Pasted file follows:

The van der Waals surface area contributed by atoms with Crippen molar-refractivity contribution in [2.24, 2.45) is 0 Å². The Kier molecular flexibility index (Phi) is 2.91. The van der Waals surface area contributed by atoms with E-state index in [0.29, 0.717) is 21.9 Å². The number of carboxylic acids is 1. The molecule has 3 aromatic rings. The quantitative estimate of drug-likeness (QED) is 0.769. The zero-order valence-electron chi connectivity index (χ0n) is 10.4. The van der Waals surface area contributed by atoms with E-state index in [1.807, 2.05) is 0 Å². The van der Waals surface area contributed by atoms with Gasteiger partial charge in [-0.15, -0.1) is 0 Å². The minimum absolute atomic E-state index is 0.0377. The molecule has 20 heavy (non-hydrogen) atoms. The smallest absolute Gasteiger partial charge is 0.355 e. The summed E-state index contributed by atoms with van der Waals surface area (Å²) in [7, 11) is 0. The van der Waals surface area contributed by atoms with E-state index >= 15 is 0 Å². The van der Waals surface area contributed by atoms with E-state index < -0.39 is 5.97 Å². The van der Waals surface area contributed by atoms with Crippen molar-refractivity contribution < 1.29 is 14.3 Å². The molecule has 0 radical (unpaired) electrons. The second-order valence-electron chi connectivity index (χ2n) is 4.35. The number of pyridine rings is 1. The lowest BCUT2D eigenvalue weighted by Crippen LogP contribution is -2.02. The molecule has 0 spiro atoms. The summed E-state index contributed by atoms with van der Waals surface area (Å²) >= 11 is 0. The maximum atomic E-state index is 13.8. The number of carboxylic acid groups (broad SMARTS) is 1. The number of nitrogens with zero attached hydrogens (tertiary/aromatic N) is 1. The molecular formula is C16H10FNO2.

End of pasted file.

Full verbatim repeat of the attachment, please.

The van der Waals surface area contributed by atoms with Crippen molar-refractivity contribution in [2.24, 2.45) is 0 Å². The Kier molecular flexibility index (Phi) is 2.91. The van der Waals surface area contributed by atoms with E-state index in [0.29, 0.717) is 21.9 Å². The number of carboxylic acids is 1. The molecule has 3 aromatic rings. The quantitative estimate of drug-likeness (QED) is 0.769. The zero-order valence-electron chi connectivity index (χ0n) is 10.4. The van der Waals surface area contributed by atoms with E-state index in [1.807, 2.05) is 0 Å². The van der Waals surface area contributed by atoms with Gasteiger partial charge in [-0.15, -0.1) is 0 Å². The minimum absolute atomic E-state index is 0.0377. The molecule has 20 heavy (non-hydrogen) atoms. The smallest absolute Gasteiger partial charge is 0.355 e. The summed E-state index contributed by atoms with van der Waals surface area (Å²) in [7, 11) is 0. The van der Waals surface area contributed by atoms with E-state index >= 15 is 0 Å². The van der Waals surface area contributed by atoms with E-state index < -0.39 is 5.97 Å². The van der Waals surface area contributed by atoms with Crippen molar-refractivity contribution < 1.29 is 14.3 Å². The molecule has 0 radical (unpaired) electrons. The second-order valence-electron chi connectivity index (χ2n) is 4.35. The number of pyridine rings is 1. The lowest BCUT2D eigenvalue weighted by Crippen LogP contribution is -2.02. The molecule has 0 spiro atoms. The summed E-state index contributed by atoms with van der Waals surface area (Å²) >= 11 is 0. The maximum atomic E-state index is 13.8. The number of carboxylic acid groups (broad SMARTS) is 1. The number of nitrogens with zero attached hydrogens (tertiary/aromatic N) is 1. The molecular formula is C16H10FNO2.